Kissing the stone was a blink in time, but the thought behind it all was a lesson in clever Irish marketing and maybe some elf-ish chicanery. I had to find out how this tradition started! Our 1000 mile tour of Ireland had been on my bucket list for decades, along with the tour of the United Kingdom that preceded it. I was in my wheelhouse researching new settings and stories I could add to my personal "bucket of writer's muse." (Hubby had to buy a new duffel bag to carry all the books and souvenirs collected on the Grand Tour.)
     Not until we returned home, however, and I recovered from what felt like strep, did I satisfy my curiosity. The existing castle was built in 1446 by an Irish chieftan named MacCarthy. It was probably known then as MacCarthy castle, as the MacCarthy clan claimed it for a couple of centuries under their English overlords. During her reign, Queen Elizabeth I wished to tighten the screws on Irish chiefs by insisting they agree to possess their lands under her legal tenure. Cormac MacCarthy had no intention of submitting, but he was shrewd and diplomatic enough to flatter the Queen and declare his undying loyalty in letters. After receiving one of his letters, the Queen reportedly lost her royal composure and shouted in rage, "This is all Blarney, he never means what he says or does what he promises." Thus "Blarney" slipped into the English language as something that meant "persuasive talk designed to deceive without causing offense."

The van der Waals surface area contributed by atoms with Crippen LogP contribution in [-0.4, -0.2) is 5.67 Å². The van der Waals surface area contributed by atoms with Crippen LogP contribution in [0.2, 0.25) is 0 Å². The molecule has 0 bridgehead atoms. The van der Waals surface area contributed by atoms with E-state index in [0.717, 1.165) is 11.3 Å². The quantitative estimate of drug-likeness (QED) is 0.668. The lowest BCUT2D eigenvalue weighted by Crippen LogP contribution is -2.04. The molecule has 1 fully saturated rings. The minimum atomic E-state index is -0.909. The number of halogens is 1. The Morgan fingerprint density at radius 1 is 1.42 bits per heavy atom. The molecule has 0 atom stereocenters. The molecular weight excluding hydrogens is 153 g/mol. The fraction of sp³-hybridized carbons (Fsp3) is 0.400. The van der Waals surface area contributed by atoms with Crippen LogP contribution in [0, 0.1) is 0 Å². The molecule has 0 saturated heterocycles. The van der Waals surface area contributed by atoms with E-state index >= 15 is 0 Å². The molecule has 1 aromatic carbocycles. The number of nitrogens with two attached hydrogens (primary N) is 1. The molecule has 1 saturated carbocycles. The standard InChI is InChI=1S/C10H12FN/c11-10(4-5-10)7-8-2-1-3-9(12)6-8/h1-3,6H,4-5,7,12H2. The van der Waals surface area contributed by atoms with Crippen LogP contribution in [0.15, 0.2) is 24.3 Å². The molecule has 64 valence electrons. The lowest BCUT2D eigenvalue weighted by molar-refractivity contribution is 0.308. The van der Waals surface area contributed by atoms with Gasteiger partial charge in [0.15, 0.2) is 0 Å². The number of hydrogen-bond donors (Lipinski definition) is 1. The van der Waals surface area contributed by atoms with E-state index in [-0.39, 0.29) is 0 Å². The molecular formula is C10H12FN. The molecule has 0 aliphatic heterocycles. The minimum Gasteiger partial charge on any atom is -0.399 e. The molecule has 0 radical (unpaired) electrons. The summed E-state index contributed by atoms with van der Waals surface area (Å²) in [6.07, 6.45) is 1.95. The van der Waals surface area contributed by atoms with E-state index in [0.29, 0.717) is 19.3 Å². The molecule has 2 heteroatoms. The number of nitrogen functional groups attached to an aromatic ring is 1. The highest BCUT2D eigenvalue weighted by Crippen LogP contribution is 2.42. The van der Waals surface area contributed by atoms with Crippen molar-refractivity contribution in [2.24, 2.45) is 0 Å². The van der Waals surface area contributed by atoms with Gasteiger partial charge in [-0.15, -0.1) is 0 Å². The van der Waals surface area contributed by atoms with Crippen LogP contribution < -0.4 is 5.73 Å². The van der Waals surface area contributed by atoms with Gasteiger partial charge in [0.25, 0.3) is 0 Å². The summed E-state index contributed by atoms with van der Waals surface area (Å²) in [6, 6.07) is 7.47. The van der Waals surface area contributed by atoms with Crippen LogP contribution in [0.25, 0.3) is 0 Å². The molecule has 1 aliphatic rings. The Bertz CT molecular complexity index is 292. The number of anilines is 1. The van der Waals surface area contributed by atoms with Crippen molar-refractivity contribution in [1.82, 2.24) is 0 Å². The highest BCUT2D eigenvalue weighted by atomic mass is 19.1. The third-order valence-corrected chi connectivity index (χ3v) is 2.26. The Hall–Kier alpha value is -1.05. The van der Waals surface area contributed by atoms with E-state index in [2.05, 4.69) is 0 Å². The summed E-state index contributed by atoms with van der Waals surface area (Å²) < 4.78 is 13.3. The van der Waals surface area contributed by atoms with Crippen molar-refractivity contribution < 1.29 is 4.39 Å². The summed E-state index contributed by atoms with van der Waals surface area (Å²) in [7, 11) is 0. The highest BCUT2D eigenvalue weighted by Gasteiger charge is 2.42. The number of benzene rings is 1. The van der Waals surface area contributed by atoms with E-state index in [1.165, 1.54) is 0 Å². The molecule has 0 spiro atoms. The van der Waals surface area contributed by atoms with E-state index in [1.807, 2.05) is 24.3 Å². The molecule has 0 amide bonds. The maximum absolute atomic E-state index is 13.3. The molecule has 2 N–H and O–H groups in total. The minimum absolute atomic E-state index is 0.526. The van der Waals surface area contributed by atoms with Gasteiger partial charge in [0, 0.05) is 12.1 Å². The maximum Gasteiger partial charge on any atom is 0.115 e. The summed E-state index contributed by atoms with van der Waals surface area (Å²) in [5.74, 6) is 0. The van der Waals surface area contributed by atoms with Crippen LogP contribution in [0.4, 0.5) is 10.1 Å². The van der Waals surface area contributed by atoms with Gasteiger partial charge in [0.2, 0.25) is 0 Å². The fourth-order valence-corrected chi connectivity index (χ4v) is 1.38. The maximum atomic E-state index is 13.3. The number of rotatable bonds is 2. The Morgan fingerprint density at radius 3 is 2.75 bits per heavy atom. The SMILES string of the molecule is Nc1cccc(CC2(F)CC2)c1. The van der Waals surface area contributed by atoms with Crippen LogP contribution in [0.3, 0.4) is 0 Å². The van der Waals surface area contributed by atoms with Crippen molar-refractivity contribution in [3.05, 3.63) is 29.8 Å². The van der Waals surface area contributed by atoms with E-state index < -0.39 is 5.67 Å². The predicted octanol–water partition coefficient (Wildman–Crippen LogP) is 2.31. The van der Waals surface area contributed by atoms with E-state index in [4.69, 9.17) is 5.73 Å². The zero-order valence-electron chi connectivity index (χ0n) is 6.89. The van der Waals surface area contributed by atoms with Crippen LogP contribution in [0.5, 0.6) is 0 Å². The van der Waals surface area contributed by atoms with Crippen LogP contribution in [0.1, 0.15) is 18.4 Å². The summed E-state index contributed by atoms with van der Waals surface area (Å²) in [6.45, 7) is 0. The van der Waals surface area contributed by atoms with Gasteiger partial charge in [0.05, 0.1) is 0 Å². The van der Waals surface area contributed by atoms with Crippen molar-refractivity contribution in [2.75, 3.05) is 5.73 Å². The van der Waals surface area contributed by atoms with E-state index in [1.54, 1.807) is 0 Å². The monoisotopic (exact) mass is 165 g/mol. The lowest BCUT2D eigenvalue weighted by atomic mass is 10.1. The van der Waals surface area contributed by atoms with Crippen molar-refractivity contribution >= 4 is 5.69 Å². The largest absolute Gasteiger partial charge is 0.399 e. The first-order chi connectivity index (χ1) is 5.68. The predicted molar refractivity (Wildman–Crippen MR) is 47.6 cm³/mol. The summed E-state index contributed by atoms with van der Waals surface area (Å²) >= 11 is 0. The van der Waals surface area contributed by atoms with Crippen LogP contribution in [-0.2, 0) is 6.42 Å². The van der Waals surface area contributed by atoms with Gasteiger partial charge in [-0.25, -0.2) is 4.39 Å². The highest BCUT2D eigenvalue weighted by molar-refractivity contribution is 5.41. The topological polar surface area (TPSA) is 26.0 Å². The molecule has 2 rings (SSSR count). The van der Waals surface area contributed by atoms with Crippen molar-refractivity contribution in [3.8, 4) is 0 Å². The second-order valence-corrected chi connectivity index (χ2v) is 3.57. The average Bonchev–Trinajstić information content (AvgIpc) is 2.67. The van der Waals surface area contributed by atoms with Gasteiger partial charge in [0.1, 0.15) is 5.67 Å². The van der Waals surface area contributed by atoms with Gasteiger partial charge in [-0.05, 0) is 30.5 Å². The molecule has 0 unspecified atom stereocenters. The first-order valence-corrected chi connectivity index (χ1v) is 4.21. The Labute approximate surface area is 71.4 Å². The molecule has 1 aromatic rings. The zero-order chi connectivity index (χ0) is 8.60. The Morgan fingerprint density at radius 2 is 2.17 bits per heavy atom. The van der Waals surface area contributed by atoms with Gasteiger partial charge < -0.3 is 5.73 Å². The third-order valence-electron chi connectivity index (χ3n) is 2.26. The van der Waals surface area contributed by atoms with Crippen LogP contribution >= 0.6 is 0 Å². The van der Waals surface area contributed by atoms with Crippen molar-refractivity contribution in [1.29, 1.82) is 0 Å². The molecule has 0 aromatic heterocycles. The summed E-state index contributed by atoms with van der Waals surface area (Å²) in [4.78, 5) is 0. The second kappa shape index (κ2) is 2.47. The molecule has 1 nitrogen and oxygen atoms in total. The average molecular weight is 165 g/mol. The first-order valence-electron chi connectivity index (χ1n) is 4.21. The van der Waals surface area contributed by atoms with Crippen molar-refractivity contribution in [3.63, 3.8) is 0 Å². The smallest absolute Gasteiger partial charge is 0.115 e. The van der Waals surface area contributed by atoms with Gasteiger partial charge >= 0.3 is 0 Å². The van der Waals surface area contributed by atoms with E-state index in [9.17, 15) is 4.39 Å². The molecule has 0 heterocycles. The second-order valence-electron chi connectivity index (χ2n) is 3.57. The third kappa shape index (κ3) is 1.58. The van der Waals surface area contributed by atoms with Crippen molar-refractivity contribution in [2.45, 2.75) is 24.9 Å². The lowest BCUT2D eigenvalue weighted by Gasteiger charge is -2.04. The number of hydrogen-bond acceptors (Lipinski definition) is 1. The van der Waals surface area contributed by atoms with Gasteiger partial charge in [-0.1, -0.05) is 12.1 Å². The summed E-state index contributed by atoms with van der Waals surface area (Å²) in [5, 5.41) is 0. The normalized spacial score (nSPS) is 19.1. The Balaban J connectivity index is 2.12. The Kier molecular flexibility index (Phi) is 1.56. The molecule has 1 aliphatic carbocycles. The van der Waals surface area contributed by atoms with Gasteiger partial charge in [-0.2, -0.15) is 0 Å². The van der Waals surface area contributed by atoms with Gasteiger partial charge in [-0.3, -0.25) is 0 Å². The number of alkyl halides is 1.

The stone itself is thought to have been either brought back from the crusades or is part of the royal Scottish Stone of Scone--aka the Stone of Destiny--given to a MacCarthy in gratitude for sending Robert the Bruce 4,000 men to help him in the Battle of Bannockburn in 1314.
     When Sir Walter Scott visited Blarney castle in 1825, and kissed the stone, he gave the tradition more impetus. By then "Blarney" had become an endearing description as "a fine flow of eloquence with a touch of good-humored exaggeration." What visitor could resist such motivation?
      Just weeks after our return home, I was offered a contract for my novel, "The Accidental Wife." It will be released tomorrow, March 18. The legend of the Blarney stone certainly worked for this part-Irish lass! Happy St. Patrick's Day!

Tuesday, February 3, 2015

Groundhog Predicts New Best Seller!?!

     The groundhog once again noticed his shadow--predicting 6 more weeks of winter. (When did this not happen? Perhaps when he was too thin--during the Great Depression?) An intuitive writer always notices signs & omens. Always the optimist, on Groundhog Day I received word from my publisher, The Wild Rose Press, that my novel, "THE ACCIDENTAL WIFE" will be released in 6 weeks--(drum roll here)--on March 18, 2015. Perhaps at the trill of the season's first robin?